Autism, epilepsy together up death risk
Sun, 17 Apr 2011 13:00:50 GMT
Individuals suffering from both autism and epilepsy are placed at a greater risk of dying than those who have autism alone, a new study finds.
Autism Speaks Autism Tissue Program (ATP) researchers, who examined data gathered from the California State Department of Developmental Services, found that people with both autism and epilepsy have an 800 percent higher mortality rate than those with autism alone.
Moreover, a study on the donated brain tissues showed that 39 percent of the autistic donors had experienced epilepsy, indicating that the estimated rate of epilepsy is relatively higher among the general autistic population, the researchers wrote in the Journal of Child Neurology.
According to the Autism Speaks, it is well established that epilepsy is a major medical disorder that is often co-morbid with autism in as many as 30 percent of children. As many as one in every 20 children diagnosed with autism by the age 3 may have experienced epilepsy or develop the condition later on in life.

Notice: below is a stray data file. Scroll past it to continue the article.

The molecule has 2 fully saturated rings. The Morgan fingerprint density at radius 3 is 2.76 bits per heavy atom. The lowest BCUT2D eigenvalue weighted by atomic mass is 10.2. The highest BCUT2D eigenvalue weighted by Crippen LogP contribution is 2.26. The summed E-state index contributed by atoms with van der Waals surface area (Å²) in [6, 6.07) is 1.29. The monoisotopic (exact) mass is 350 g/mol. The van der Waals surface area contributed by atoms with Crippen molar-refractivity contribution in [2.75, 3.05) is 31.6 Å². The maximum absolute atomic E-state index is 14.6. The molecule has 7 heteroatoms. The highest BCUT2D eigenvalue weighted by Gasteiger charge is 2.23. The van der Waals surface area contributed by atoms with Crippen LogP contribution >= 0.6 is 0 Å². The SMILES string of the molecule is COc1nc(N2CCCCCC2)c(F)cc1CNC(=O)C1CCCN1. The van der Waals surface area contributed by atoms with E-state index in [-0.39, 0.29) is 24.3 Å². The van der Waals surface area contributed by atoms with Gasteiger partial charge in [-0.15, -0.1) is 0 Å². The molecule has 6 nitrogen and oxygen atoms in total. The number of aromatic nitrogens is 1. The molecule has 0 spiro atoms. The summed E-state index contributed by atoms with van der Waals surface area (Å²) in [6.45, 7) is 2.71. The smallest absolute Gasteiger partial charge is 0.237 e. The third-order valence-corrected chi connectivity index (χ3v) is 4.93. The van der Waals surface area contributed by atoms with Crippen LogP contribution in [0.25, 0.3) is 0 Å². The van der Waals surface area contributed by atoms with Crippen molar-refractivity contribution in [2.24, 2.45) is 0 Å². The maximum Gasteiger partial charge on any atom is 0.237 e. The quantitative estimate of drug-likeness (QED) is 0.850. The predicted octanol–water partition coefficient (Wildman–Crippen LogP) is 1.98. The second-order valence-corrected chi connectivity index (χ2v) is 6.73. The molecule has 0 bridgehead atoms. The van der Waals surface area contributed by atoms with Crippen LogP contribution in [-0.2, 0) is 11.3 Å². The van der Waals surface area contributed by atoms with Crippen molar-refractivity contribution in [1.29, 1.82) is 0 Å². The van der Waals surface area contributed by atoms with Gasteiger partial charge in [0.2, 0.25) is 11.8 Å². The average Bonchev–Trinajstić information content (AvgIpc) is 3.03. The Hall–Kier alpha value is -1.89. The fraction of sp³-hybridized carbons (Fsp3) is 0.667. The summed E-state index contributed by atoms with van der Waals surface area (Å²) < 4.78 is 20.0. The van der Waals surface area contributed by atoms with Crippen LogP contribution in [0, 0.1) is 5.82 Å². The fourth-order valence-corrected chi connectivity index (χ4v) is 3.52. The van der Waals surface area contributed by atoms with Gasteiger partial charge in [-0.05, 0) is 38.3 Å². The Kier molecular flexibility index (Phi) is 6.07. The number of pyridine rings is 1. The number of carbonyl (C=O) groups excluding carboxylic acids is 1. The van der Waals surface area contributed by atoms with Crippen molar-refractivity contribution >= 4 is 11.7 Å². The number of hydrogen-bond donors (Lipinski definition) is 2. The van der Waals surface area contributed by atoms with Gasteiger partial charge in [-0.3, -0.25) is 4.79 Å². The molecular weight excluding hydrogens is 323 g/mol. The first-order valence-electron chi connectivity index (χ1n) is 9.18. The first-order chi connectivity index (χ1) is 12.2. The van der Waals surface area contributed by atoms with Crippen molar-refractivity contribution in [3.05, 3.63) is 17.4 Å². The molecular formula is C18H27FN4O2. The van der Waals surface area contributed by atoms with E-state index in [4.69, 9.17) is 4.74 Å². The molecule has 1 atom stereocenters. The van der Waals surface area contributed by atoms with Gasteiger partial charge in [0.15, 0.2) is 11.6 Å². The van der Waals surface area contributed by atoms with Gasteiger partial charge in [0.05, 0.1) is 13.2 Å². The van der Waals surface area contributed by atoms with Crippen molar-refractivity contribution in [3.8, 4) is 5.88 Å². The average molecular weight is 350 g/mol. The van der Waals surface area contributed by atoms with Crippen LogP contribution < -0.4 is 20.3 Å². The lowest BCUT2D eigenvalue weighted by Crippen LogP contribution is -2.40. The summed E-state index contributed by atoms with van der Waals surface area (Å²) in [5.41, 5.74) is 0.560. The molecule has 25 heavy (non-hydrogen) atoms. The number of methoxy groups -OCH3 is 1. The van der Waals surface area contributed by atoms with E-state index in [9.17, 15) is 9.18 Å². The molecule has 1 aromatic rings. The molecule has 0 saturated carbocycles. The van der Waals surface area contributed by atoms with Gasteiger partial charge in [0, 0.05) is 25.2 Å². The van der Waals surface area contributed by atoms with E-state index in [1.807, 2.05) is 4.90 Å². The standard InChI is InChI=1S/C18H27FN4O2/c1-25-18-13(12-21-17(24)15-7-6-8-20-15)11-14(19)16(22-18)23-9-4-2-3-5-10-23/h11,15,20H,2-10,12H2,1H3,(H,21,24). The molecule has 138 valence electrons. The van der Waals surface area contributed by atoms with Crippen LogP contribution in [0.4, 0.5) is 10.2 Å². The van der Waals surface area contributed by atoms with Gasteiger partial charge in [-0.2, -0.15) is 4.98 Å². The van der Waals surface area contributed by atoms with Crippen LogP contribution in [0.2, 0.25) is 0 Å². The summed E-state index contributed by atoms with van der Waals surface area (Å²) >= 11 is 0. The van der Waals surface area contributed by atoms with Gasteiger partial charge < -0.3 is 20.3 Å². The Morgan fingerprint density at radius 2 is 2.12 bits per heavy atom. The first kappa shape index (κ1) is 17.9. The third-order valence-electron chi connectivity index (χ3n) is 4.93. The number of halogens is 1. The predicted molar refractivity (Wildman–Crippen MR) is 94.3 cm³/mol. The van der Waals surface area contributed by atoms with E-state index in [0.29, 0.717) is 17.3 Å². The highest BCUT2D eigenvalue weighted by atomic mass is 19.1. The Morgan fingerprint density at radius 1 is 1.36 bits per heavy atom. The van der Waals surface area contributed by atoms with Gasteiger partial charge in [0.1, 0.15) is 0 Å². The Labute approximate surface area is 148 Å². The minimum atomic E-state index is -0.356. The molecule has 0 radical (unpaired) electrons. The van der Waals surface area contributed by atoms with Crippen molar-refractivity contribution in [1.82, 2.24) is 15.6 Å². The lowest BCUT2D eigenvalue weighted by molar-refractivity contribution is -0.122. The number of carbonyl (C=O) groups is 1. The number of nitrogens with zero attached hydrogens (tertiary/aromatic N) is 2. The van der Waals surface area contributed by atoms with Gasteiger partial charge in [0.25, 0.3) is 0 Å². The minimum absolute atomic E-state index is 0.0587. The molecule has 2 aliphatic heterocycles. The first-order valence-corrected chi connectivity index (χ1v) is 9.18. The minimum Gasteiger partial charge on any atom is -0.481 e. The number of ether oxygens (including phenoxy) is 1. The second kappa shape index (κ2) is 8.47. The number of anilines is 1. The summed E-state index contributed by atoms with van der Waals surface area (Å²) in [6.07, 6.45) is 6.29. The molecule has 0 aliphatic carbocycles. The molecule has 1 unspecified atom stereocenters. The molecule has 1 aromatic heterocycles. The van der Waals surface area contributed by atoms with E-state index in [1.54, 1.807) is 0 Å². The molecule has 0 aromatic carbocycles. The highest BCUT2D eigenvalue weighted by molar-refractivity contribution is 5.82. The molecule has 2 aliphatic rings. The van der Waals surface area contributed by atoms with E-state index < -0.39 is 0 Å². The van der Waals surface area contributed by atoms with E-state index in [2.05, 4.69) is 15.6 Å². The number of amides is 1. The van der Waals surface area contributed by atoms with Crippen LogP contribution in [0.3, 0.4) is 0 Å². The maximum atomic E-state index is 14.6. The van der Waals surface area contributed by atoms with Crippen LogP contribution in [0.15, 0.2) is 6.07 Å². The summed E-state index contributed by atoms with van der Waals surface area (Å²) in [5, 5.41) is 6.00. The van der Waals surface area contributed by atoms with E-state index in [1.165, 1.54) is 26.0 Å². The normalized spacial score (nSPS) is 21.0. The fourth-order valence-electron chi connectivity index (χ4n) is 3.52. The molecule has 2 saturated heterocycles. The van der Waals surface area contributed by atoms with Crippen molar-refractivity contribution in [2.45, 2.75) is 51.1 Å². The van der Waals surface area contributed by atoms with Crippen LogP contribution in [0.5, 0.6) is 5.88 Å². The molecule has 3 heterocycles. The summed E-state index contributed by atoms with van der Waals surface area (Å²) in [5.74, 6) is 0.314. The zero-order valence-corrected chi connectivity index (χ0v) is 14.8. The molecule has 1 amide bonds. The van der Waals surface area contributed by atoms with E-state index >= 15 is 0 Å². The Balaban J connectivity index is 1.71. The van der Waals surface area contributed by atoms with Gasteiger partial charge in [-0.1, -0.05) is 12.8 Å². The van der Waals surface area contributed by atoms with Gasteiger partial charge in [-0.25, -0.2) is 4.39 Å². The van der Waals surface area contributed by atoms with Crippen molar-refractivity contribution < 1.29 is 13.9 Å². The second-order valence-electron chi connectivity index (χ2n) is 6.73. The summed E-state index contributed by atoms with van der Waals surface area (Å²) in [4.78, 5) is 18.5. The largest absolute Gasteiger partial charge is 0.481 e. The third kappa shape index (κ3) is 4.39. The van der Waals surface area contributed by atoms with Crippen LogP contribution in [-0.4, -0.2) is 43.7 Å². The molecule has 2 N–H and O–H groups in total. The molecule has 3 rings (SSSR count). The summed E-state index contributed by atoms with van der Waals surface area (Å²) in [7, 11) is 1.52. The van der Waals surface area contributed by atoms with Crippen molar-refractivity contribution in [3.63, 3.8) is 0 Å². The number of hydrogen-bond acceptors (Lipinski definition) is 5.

As noted by the ATP more than a decade ago, sudden unexplained death in epilepsy (SUDEP) sufferers had been identified as a cause of death in autistic individuals. There is, however, relatively little known about the specific risk factors accounting for reported higher-than-expected rate of mortality in this population.
"This study highlights the importance of early identification of epilepsy in children with autism and of autism in children with epilepsy," said Roberto Tuchman, pediatric neurologist at Miami Children's Hospital and member of the Autism Speaks Scientific Advisory Council.
"The findings of this study should motivate the autism and epilepsy communities to increase their understanding of the risk factors and common mechanisms that can lead to epilepsy, autism or both epilepsy and autism. Understanding these early determinants will allow for the development of effective interventions and preventive measures and ultimately better outcomes for children with autism and epilepsy," he added.
"Sudden, unexpected or unexplained death in autism is often, but not always related to epilepsy and we need to use caution when interpreting these data," Clara Lajonchere, vice president of clinical programs at Autism Speaks, added in the news release.
"These findings are important for understanding risk factors that may contribute to early death in individuals with autism and further underscore the need for more accurate and accessible records on cause of death in this population."